“Is the church where you attend growing?”
How would you answer this question? By what metric would you define growth? Attendance? Contribution? Baptisms?
While all of the above areas are important, they don’t completely define growth. So, how can we quantify it? Measure it? Describe it?
For a plant to grow certain factors are necessary. Water, light, temperature, nutrients, and soil all affect plant growth. In the same way there are 5 important factors necessary for church growth.
Following the conversions on Pentecost when the church was established in Jerusalem, Luke describes the activity of these Christians which would translate into greater growth.
Take a moment to read Acts 2:42-47. Then considers these factors contributing to and defining their growth.
“They were continually devoting themselves to the apostles’ teaching (v. 42).
The second part of Jesus’ Great Commission involved “teaching” baptized believers “to observe all things” (Matt. 28:19). The book of Acts records the work of the apostles and evangelists who continued to teach new Christians, grounding them in the faith.
The churches’ work through the pastors, preachers and teaching involves edification so that the church can grow (Eph. 4:11-16). God expects new converts to develop spiritual maturity (1 Pet. 2:2).
Today there are so many resources to facilitate growth. In addition to regular Sunday and Wednesday Bible classes, there are web sites, books, videos, pod casts, special seminars, live streaming, and outside speakers with specialized knowledge and proven methods for growth.
The depth of church growth can be measured by its discipleship. Just remember this is not a single event, but an on going process.
First century Christians also “continually devoted themselves to…fellowship” (v. 42).
The word “fellowship” in the Bible is also translated “sharing” (2Cor. 9:13). Communion (2Cor. 13:4). Partakers (1 Pet 5:1). Partners (2 Cor. 8:23). And companions (Heb. 10:33).
These words suggest closeness, not only to the Lord but to each other. There are 59 “one another” commands in the Bible that speak specifically to our relationship together in Christ.
Growing churches practice fellowship beyond the meeting house. Extending hospitality, ministering, serving, sharing, and enjoying time together builds bonds of togetherness, affection, and comradeship.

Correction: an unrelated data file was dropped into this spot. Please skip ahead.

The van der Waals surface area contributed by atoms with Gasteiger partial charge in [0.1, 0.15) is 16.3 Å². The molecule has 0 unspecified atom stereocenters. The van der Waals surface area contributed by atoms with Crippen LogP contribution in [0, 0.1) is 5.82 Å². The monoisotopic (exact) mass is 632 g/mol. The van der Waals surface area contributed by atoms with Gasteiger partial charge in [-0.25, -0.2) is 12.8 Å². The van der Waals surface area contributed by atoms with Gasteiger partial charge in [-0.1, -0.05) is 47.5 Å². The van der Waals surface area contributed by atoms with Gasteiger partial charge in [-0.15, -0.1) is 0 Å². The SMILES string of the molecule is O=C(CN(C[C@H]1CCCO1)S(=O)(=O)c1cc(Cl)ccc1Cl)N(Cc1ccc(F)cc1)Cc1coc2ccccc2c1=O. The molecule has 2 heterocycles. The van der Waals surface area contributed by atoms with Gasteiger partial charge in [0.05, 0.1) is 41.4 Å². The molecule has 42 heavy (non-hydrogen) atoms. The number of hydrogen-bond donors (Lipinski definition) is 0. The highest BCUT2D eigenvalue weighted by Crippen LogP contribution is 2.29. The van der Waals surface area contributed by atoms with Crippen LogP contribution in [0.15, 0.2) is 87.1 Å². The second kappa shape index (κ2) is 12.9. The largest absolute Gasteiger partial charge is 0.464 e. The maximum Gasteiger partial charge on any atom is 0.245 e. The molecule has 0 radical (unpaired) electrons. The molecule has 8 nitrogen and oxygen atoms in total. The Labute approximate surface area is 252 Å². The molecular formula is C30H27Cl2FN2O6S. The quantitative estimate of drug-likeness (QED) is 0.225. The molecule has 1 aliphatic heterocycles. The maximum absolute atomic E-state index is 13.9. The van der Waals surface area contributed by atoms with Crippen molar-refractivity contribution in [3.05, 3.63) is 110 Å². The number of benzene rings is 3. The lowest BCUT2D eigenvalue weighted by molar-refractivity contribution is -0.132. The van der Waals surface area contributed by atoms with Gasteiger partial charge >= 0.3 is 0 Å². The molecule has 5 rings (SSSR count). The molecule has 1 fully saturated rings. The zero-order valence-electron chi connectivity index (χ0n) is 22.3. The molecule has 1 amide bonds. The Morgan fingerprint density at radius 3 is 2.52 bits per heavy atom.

Acts records these Christians “praising God,” meeting in the temple court for worship, breaking bread in communion, and joining together in prayer.
Worship, of course, is to be God directed. We worship to honor, praise and exalt Him. However, as John Ellas observed. “Worship as a vertical activity is obvious. Worship as a horizontal activity is a little less obvious, but is well supported in scripture.”
While 1 Corinthians 14 regulates the use of miraculous, spiritual gifts, it reminds us that worship is designed to edify the participants. In our praise we are “speaking to one another” (Eph. 5:19), as well as “teaching and admonishing one another” (Col. 3:16). Worship strengths. Inspires. Motivates. Encourages. And stimulates.
Worship leaders must put thought, time and effort into planning the worship service and providing an atmosphere conducive to soul stirring and joyful worship. No church can grow apart from God-ordained worship.
The first six chapters of Acts record several acts of benevolence in meeting specific financial and material needs. (Ax. 2:45; 4:32-36; 6:1-7). Interestingly, following the assistance of the Grecian widows, the Bible says,
“Then the word of God spread, and the number of the disciples multiplied greatly in Jerusalem…”
The sign seen in many buildings, “We enter to worship; we leave to serve” expresses a scriptural sentiment and an important factor in church growth.
Most ministry is accomplished outside of the church building. While it may be organized in a deacons’ meeting, it is executed by empowering members who are ministry-minded to meet one another’s needs. Almost every congregation has widows, aged, sick, and impoverished members who require our attention.
In addition, there are special occasions where tragedy strikes in the form of fire, floods, tornadoes or hurricanes where we can render assistance, not only locally but to brethren in other parts of the country or world (Acts 11:27-30).
Helping others helps us grow. And it helps to grow the church collectively.
A failure to fulfill the first four areas, often results in a lack of numerical growth. Our discipleship, fellowship, worship and ministry ought to translate into evangelistic outreach. It did in the first century, as “the Lord added to their number day by day…” (v.47).
Jesus’ command to “Go into all the world,” while given to the apostles, is by implication and application His charge to every church. “The Great Commission,” proclaimed Hudson Taylor, “is not an option to be considered; it is a command to be obeyed.”
Is your congregation growing?
If not, why not?
–Ken Weliever, The Preacherman
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